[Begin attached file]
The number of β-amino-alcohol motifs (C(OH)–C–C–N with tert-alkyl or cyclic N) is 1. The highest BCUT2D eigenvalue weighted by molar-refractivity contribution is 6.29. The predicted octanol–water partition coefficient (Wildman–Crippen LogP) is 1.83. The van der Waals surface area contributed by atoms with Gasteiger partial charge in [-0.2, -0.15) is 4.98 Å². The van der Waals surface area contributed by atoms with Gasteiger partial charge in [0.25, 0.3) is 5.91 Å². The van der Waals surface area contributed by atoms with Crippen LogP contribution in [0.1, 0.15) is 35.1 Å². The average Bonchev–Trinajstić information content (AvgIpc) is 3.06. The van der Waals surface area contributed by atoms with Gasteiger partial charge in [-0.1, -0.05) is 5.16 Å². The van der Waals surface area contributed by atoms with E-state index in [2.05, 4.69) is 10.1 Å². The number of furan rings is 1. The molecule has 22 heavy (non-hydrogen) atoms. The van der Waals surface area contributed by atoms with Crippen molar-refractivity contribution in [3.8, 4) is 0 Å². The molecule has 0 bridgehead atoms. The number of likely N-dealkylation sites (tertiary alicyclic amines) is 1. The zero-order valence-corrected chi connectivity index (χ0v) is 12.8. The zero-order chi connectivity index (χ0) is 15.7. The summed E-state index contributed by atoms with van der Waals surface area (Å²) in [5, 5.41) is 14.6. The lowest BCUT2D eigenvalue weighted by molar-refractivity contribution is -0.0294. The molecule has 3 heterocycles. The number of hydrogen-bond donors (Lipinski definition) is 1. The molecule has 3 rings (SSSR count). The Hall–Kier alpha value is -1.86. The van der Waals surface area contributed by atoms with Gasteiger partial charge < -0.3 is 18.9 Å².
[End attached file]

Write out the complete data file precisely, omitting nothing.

The number of β-amino-alcohol motifs (C(OH)–C–C–N with tert-alkyl or cyclic N) is 1. The highest BCUT2D eigenvalue weighted by molar-refractivity contribution is 6.29. The predicted octanol–water partition coefficient (Wildman–Crippen LogP) is 1.83. The van der Waals surface area contributed by atoms with Gasteiger partial charge in [-0.2, -0.15) is 4.98 Å². The van der Waals surface area contributed by atoms with Gasteiger partial charge in [0.25, 0.3) is 5.91 Å². The van der Waals surface area contributed by atoms with Crippen LogP contribution in [0.1, 0.15) is 35.1 Å². The average Bonchev–Trinajstić information content (AvgIpc) is 3.06. The van der Waals surface area contributed by atoms with Gasteiger partial charge in [-0.1, -0.05) is 5.16 Å². The van der Waals surface area contributed by atoms with E-state index in [2.05, 4.69) is 10.1 Å². The number of furan rings is 1. The molecule has 22 heavy (non-hydrogen) atoms. The van der Waals surface area contributed by atoms with Crippen molar-refractivity contribution in [3.8, 4) is 0 Å². The molecule has 0 bridgehead atoms. The number of likely N-dealkylation sites (tertiary alicyclic amines) is 1. The zero-order valence-corrected chi connectivity index (χ0v) is 12.8. The zero-order chi connectivity index (χ0) is 15.7. The summed E-state index contributed by atoms with van der Waals surface area (Å²) in [5, 5.41) is 14.6. The lowest BCUT2D eigenvalue weighted by molar-refractivity contribution is -0.0294. The molecule has 3 heterocycles. The number of hydrogen-bond donors (Lipinski definition) is 1. The molecule has 3 rings (SSSR count). The Hall–Kier alpha value is -1.86. The van der Waals surface area contributed by atoms with Gasteiger partial charge < -0.3 is 18.9 Å².